I remember the name of a play (or musical) from when I was in high school.

Your arms too short to box with God

I remember it exactly that way, missing apostrophe and everything.  And it’s true – if you get into a fight with God, the one who created everything, be prepared to lose, regardless of the style of fighting.

And that same sense of being overwhelmed, of insufficiency, might be what prompted Microsoft to create today’s cool tool.  SharedView (what is this – did everybody run out of spaces all of a sudden?) is a neat tool to reach out and share a screen with someone, whether they are in the next room or across the continent.

Just like most of the tools I recommend, you have to download it, install it, and run it, which is pretty simple.  The problem of incompatible DLLs, strange settings for IRQs, or weird stuff in your config.sys – those are all pretty much history.  And that’s a good thing.

This program, though, does have a couple extra requirements.  First, you have to have an internet connection.  Even if you are going one desk over, and can touch the person you’re going to be sharing a desktop with, you still need to have an internet connection.  It’s a Microsoft thing.  I personally think that they are taking the Google approach – give something away for free, but collect all the data you can while using it.  I could be wrong, and that doesn’t bother me.

The second thing that you need to run this program – a requirement, not a recommendation – is an email address from Hotmail.  Yes, they are free.  No, I don’t know why MS is doing this.  If it makes you feel better, you can attribute it to the same psychosis as the people who think Russia is controlling our weather.  Stuff that makes you say “Oh, that’s interesting” and keep moving along.  I don’t use my Hotmail address for anything else – I have never checked my email there.  I could be the millionth customer and have a fabulous prize package waiting for me.  I’ll never know.  Oh, well.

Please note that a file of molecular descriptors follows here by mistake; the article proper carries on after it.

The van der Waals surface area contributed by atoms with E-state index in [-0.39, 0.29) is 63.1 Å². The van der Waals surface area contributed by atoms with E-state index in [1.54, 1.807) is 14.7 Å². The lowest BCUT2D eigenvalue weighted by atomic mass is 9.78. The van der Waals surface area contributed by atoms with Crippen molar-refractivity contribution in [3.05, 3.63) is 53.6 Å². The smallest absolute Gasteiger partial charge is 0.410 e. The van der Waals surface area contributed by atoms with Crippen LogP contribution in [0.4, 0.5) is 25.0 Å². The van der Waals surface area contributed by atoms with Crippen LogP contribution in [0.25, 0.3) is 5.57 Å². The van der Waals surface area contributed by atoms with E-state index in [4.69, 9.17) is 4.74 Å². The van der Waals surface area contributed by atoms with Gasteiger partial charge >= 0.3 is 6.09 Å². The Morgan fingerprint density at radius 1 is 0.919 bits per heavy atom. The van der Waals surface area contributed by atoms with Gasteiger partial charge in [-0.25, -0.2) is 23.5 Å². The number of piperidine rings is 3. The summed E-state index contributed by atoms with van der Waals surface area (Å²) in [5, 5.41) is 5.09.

So you have downloaded and installed the program, you have your internet connection, and you have your Hotmail ID.  You still need another person – that’s inherent in the practice of sharing.  I have shared with people at work, with my parents, and with people I’m supporting.  Finding another person is on you – no people downloads here.

What you will have to do in order to share is simple: run the program.  Sign in with your shiny new Hotmail address.  You’ll see something like this:

and then you start a session.  It does the work for you, generating the links and even providing a one-click way to copy the whole set of instructions:

Now you copy and paste those instructions into an email that you send to the person, or even into an IM chat.  On their end, they click on a link, give their shiny new Hotmail ID, and the two of you are connected.  Not sharing, but connected.

Next up, one of you shares.  If you’re teaching somebody something, you’ll probably share.  If you’re helping them with a problem, they’ll probably share.

(this is from a Microsoft page)

You can decide what you want to share, and you can see who is running the mouse if they take control.  Their initials show up as part of the mouse icon – a neat twist, unless you’re sharing with the George Foreman family.

This all works best if you are talking voice to the person on the other end of the shared screen – you can describe what it is that you’re doing.

The only down-side to all this is that there’s a limit of 15 people who can share at one time.  This is not a big problem normally, unless you’re trying to teach a class for twenty students.  The obvious solution is to split the class.  But now I’m solving problems that don’t exist yet.

SharedView: another product that Microsoft got right.

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